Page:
Location: Minnesota
5,147 posts, read 6,962,406 times
Reputation: 1566
I think Minneapolis and several suburbs would be a good move. Most certainly in the cost of living area. But there are many good schools. Choose a better district. Edina has one. Others will name some of the alternatives. Southwest Minneapolis is not only a very nice set of neighborhoods but has some good schools, too.
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Old 06-29-2013, 09:19 PM
 
20,793 posts, read 58,059,642 times
Reputation: 10648
I think you could easily find what you are looking for here. What you are paying in rent would buy you a sizable house, 4000 sq ft, in most suburbs so cost of living will be very nice. There are also some wonderful smaller towns around MN that have great employment opportunities and would give you that wonderful community feel. As for working, perhaps a corporate attorney would give you more regular hours but that would depend on what you are comfortable with.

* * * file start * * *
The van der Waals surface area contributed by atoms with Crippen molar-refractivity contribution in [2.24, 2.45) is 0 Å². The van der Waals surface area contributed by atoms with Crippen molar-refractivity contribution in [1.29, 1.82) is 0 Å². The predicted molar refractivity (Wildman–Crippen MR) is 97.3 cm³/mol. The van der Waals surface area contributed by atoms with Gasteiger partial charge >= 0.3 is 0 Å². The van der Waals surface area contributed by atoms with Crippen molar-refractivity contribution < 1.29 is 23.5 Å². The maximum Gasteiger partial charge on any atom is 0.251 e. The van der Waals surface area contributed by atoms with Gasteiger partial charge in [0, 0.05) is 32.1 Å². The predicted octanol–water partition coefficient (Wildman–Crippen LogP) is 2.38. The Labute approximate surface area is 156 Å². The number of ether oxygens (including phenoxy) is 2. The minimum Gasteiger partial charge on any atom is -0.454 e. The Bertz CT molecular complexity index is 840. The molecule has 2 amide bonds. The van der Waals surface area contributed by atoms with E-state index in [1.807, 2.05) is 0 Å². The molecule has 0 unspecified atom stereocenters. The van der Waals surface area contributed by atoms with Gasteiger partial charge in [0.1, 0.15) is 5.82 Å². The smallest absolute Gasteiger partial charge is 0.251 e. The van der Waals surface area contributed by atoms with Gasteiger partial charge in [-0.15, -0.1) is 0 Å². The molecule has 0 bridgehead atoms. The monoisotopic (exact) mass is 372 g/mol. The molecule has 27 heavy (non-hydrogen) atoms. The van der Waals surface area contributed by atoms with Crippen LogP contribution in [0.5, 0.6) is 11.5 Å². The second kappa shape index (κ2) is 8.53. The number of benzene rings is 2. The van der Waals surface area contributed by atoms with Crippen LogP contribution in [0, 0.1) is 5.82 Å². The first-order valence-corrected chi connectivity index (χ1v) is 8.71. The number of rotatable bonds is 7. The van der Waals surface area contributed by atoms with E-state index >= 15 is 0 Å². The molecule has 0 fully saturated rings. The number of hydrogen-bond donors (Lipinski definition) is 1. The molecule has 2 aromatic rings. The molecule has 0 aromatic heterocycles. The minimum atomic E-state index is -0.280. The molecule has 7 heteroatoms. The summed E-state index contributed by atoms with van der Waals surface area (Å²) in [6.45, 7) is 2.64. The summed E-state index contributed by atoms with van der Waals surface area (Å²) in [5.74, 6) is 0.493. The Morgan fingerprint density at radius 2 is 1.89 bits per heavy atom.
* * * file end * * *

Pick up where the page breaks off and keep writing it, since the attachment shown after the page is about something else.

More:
I'm thinking of towns like Marshall where you could find a nice house in a quite neighborhood for $200,000 and less, much less in some cases depending on what you want in a house. It's a place where you will know your neighbors, the families of your son's friends, people car pool to sports practices, the kids can ride their bikes to the pool, park, their friends' houses, etc. There are several major employers in town and your law degree would be attractive to them or just your experience and willingness to live small town life.

Having visited Boston, even the busiest Minneapolis area is still quieter than Boston and drivers here are WAY better .
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Old 06-30-2013, 07:42 PM
 
62,999 posts, read 53,866,040 times
Reputation: 18886
Quote:
Originally Posted by JamesCher View Post
Hello, all. I'd welcome thoughts from anyone about whether Minneapolis might be a good location to move to with my young son.

I'm in my mid forties, and I'm an attorney. I have a 9-year-old son who I am the sole caretaker of (his mother died recently). I've been living in Boston for more than fifteen years. No offense to Boston itself, but we've had a lot of heartache here and I've recently learned my job will be ending near the end of the year.